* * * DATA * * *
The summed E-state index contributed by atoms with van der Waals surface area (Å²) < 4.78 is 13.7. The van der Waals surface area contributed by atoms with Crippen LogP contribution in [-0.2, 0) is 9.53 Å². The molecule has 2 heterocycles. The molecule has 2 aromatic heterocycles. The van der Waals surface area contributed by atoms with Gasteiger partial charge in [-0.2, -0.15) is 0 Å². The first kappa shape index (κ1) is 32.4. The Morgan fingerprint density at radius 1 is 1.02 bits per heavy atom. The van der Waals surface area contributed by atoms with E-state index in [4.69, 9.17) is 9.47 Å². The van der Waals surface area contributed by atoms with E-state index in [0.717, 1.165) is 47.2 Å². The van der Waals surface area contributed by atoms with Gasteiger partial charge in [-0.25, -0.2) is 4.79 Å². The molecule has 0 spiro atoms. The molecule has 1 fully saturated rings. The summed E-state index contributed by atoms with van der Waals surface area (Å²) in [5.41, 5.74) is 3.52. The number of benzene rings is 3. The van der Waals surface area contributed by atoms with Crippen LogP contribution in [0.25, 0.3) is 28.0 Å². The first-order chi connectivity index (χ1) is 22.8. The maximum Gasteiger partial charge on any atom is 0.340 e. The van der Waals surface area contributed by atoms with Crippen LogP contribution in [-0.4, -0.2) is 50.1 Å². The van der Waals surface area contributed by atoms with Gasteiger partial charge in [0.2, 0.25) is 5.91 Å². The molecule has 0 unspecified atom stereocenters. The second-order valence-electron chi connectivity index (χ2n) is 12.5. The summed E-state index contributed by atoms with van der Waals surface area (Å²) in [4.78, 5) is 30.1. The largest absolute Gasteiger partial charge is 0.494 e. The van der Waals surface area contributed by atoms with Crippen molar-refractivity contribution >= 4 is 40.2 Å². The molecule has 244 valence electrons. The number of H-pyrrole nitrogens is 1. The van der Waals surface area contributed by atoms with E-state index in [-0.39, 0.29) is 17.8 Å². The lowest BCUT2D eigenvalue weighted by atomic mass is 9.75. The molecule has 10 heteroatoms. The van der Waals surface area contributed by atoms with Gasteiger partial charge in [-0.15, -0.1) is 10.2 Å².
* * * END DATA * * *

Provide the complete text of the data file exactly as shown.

The summed E-state index contributed by atoms with van der Waals surface area (Å²) < 4.78 is 13.7. The van der Waals surface area contributed by atoms with Crippen LogP contribution in [-0.2, 0) is 9.53 Å². The molecule has 2 heterocycles. The molecule has 2 aromatic heterocycles. The van der Waals surface area contributed by atoms with Gasteiger partial charge in [-0.2, -0.15) is 0 Å². The first kappa shape index (κ1) is 32.4. The Morgan fingerprint density at radius 1 is 1.02 bits per heavy atom. The van der Waals surface area contributed by atoms with E-state index in [4.69, 9.17) is 9.47 Å². The van der Waals surface area contributed by atoms with E-state index in [0.717, 1.165) is 47.2 Å². The van der Waals surface area contributed by atoms with Gasteiger partial charge in [-0.25, -0.2) is 4.79 Å². The molecule has 0 spiro atoms. The molecule has 1 fully saturated rings. The summed E-state index contributed by atoms with van der Waals surface area (Å²) in [5.41, 5.74) is 3.52. The number of benzene rings is 3. The van der Waals surface area contributed by atoms with Crippen LogP contribution in [0.25, 0.3) is 28.0 Å². The first-order chi connectivity index (χ1) is 22.8. The maximum Gasteiger partial charge on any atom is 0.340 e. The van der Waals surface area contributed by atoms with Crippen LogP contribution in [-0.4, -0.2) is 50.1 Å². The van der Waals surface area contributed by atoms with Gasteiger partial charge in [0.2, 0.25) is 5.91 Å². The molecule has 0 unspecified atom stereocenters. The second-order valence-electron chi connectivity index (χ2n) is 12.5. The summed E-state index contributed by atoms with van der Waals surface area (Å²) in [4.78, 5) is 30.1. The largest absolute Gasteiger partial charge is 0.494 e. The van der Waals surface area contributed by atoms with Crippen molar-refractivity contribution >= 4 is 40.2 Å². The molecule has 244 valence electrons. The number of H-pyrrole nitrogens is 1. The van der Waals surface area contributed by atoms with E-state index in [-0.39, 0.29) is 17.8 Å². The lowest BCUT2D eigenvalue weighted by atomic mass is 9.75. The molecule has 10 heteroatoms. The van der Waals surface area contributed by atoms with Gasteiger partial charge in [-0.15, -0.1) is 10.2 Å².